The astounding thing is that it took them 15 months to come up with it.
Mayor Byron Brown unveiled Wednesday his long-awaited anti-poverty plan. Even measured against City Hall's historically limbo-low standards, this thing barely has a pulse.
This is not so much an assault on poverty as it is a capitulation to it. For all of the good that doing more of the same will do us -- which, basically, is what the report recommends -- it might as well have come wrapped in a white flag.
The 77-page "Buffalo Poverty Reduction Blueprint" is so devoid of ideas, so lacking in imagination, that its totality of initiatives can be summed up in a sentence: Create a task force.
The bulk of the report restates familiar census data, reidentifies obvious roots of poverty (broken families, poor education, etc.) and describes the cavalcade of existing anti-poverty organizations. Getting people from those agencies to better work together is, basically, the mayor's anti-poverty plan.
"One of the major 'best practices' we identified is collaboration," Brown said in a City Hall news conference.
It is nice that these people will finally be put in the same room. Some activists were actually encouraged by the news, which tells you a lot about how little has been done for all of these years. It is no wonder that in Buffalo's war against poverty, poverty is winning in a landslide.
This is 2009, not 1969. Working the margins and traveling the same deeply rutted road is not going to get us somewhere we have not already been.
The report's maddeningly uninspired scope is summed up in a sentence on Page 50: "This blueprint is intended to be framework for task force discussions and planning for a comprehensive, coordinated initiative to reduce poverty."
In other words, it is a plan to make a plan.
Perhaps never in history has one document assembled such a quantity of eyeball-glazing, business-as-usual bureaucratic catchphrases: Promote small business. Strengthen the family. Encourage youth development. Improve school readiness.
It is as if whoever wrote this thing got paid by the platitude.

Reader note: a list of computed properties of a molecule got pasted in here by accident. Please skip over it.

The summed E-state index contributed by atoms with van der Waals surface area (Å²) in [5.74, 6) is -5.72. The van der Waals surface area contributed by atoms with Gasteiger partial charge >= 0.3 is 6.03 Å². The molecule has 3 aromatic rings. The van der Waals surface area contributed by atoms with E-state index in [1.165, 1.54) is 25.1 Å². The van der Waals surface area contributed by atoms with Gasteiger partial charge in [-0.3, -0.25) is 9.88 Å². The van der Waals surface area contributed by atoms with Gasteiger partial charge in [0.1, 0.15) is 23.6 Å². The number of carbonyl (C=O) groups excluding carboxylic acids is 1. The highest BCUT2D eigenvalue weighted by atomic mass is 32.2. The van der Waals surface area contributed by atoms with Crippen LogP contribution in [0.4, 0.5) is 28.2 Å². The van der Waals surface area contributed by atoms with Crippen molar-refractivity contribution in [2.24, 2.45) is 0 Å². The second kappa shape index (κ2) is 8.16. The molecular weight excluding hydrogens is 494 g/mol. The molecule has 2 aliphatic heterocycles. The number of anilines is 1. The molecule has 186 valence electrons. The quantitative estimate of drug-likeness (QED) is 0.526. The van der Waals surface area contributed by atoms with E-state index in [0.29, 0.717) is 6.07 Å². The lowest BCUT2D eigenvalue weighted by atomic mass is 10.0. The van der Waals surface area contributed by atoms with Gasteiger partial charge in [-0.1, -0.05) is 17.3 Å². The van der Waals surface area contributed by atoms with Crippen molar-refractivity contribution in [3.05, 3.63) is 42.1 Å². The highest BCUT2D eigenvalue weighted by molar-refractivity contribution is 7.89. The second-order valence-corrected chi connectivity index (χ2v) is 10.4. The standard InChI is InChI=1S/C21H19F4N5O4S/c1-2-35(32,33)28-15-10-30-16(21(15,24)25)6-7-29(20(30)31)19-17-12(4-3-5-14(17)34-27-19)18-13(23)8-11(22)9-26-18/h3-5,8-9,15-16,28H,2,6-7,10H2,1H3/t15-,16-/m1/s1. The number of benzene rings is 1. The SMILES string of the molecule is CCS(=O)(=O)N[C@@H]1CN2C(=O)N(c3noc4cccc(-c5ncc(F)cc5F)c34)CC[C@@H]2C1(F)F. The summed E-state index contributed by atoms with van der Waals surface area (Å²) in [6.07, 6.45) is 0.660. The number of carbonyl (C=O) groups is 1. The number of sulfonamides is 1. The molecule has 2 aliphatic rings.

We do not need a position paper. We need a plan of attack.
Half of the city's population fled over the last half-century. Buffalo's growth industry is demolishing abandoned houses. Only Detroit and Cleveland have proportionally more poor people.
It is past time to pull out all of the stops: Call in a SWAT team of urban experts from the Brookings Institution. Carpet-bomb services into a targeted neighborhood. Force everybody, from lenders to literacy programs, to set up shop on decimated streets. Slam job-training programs into vacant storefronts. Give away vacant but redeemable houses to anybody willing to restore them. Supply with services the community groups that are waging block-by-block battles.
In the bigger picture, a document such as this begs the question of why this man wants to be mayor.
If this is the best Brown can do, on so huge of an issue, he should step aside for someone who has some ideas. It is as if the house is on fire, and the guy in charge shows up with a bucket of water.
It is not as if Brown parachuted in yesterday. He has been mayor for three years, and was a state senator for five years and a city councilman before that. He has had plenty of time to think about this stuff. Buffalo could use a creative leader. Instead, we have -- as with Brown's low-impact predecessor, Tony Masiello -- a public official who is more adept at politics than he is at policy.
We need an army of ideas and a legion of initiatives. Instead, we get a task force.
What, the blue-ribbon panel was busy?